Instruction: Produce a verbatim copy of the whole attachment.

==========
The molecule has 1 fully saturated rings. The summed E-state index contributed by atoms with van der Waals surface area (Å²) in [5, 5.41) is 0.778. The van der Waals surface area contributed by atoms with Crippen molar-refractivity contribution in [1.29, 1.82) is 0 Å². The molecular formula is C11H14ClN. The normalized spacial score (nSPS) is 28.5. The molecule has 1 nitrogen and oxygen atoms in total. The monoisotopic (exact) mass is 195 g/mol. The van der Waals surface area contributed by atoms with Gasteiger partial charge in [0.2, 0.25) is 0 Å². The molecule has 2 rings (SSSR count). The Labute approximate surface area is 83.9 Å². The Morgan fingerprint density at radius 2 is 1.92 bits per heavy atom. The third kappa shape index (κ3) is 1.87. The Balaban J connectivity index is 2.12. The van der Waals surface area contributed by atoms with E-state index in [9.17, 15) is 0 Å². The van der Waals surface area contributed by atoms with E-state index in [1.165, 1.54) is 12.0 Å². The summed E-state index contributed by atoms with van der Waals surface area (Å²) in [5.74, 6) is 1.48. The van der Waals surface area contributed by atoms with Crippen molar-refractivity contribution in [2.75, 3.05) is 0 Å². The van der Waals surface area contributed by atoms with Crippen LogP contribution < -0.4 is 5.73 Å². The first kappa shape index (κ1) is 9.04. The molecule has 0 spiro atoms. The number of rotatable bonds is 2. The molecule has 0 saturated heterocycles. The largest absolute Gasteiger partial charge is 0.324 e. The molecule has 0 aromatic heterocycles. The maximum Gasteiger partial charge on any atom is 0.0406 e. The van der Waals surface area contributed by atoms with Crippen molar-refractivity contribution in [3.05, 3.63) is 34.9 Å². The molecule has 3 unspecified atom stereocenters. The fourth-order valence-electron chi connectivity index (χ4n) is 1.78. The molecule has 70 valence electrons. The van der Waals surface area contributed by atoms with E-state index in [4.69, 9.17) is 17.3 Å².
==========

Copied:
The molecule has 1 fully saturated rings. The summed E-state index contributed by atoms with van der Waals surface area (Å²) in [5, 5.41) is 0.778. The van der Waals surface area contributed by atoms with Crippen molar-refractivity contribution in [1.29, 1.82) is 0 Å². The molecular formula is C11H14ClN. The normalized spacial score (nSPS) is 28.5. The molecule has 1 nitrogen and oxygen atoms in total. The monoisotopic (exact) mass is 195 g/mol. The van der Waals surface area contributed by atoms with Gasteiger partial charge in [0.2, 0.25) is 0 Å². The molecule has 2 rings (SSSR count). The Labute approximate surface area is 83.9 Å². The Morgan fingerprint density at radius 2 is 1.92 bits per heavy atom. The third kappa shape index (κ3) is 1.87. The Balaban J connectivity index is 2.12. The van der Waals surface area contributed by atoms with E-state index in [9.17, 15) is 0 Å². The van der Waals surface area contributed by atoms with E-state index in [1.165, 1.54) is 12.0 Å². The summed E-state index contributed by atoms with van der Waals surface area (Å²) in [5.74, 6) is 1.48. The van der Waals surface area contributed by atoms with Crippen molar-refractivity contribution in [2.75, 3.05) is 0 Å². The van der Waals surface area contributed by atoms with Crippen LogP contribution < -0.4 is 5.73 Å². The first kappa shape index (κ1) is 9.04. The molecule has 0 spiro atoms. The number of rotatable bonds is 2. The molecule has 0 saturated heterocycles. The largest absolute Gasteiger partial charge is 0.324 e. The molecule has 0 aromatic heterocycles. The maximum Gasteiger partial charge on any atom is 0.0406 e. The van der Waals surface area contributed by atoms with Crippen molar-refractivity contribution in [3.05, 3.63) is 34.9 Å². The molecule has 3 unspecified atom stereocenters. The fourth-order valence-electron chi connectivity index (χ4n) is 1.78. The molecule has 70 valence electrons. The van der Waals surface area contributed by atoms with E-state index in [4.69, 9.17) is 17.3 Å².